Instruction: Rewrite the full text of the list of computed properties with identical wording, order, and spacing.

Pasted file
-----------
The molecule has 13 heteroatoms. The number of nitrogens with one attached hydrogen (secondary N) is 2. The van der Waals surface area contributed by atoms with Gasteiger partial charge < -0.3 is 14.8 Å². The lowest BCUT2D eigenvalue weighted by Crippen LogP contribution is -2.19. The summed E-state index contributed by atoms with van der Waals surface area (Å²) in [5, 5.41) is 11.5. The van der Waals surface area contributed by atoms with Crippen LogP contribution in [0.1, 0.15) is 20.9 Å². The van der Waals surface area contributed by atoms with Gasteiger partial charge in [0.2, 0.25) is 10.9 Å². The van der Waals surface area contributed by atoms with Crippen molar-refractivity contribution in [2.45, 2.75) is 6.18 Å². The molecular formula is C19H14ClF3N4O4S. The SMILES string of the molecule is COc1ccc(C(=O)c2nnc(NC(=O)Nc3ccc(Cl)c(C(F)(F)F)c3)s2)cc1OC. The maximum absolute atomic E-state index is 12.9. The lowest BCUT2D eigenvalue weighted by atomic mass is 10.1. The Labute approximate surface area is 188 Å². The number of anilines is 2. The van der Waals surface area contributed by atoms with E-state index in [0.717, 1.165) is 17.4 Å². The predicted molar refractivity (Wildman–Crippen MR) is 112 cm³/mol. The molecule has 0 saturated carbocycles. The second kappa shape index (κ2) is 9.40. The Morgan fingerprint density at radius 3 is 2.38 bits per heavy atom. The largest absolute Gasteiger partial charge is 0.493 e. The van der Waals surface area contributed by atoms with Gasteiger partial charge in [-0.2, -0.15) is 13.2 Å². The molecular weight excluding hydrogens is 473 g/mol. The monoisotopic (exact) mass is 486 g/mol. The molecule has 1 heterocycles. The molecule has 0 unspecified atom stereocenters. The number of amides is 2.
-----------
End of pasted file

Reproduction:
The molecule has 13 heteroatoms. The number of nitrogens with one attached hydrogen (secondary N) is 2. The van der Waals surface area contributed by atoms with Gasteiger partial charge < -0.3 is 14.8 Å². The lowest BCUT2D eigenvalue weighted by Crippen LogP contribution is -2.19. The summed E-state index contributed by atoms with van der Waals surface area (Å²) in [5, 5.41) is 11.5. The van der Waals surface area contributed by atoms with Crippen LogP contribution in [0.1, 0.15) is 20.9 Å². The van der Waals surface area contributed by atoms with Gasteiger partial charge in [0.2, 0.25) is 10.9 Å². The van der Waals surface area contributed by atoms with Crippen molar-refractivity contribution in [2.45, 2.75) is 6.18 Å². The molecular formula is C19H14ClF3N4O4S. The SMILES string of the molecule is COc1ccc(C(=O)c2nnc(NC(=O)Nc3ccc(Cl)c(C(F)(F)F)c3)s2)cc1OC. The maximum absolute atomic E-state index is 12.9. The lowest BCUT2D eigenvalue weighted by atomic mass is 10.1. The Labute approximate surface area is 188 Å². The number of anilines is 2. The van der Waals surface area contributed by atoms with E-state index in [0.717, 1.165) is 17.4 Å². The predicted molar refractivity (Wildman–Crippen MR) is 112 cm³/mol. The molecule has 0 saturated carbocycles. The second kappa shape index (κ2) is 9.40. The Morgan fingerprint density at radius 3 is 2.38 bits per heavy atom. The largest absolute Gasteiger partial charge is 0.493 e. The van der Waals surface area contributed by atoms with Gasteiger partial charge in [-0.2, -0.15) is 13.2 Å². The molecular weight excluding hydrogens is 473 g/mol. The monoisotopic (exact) mass is 486 g/mol. The molecule has 1 heterocycles. The molecule has 0 unspecified atom stereocenters. The number of amides is 2.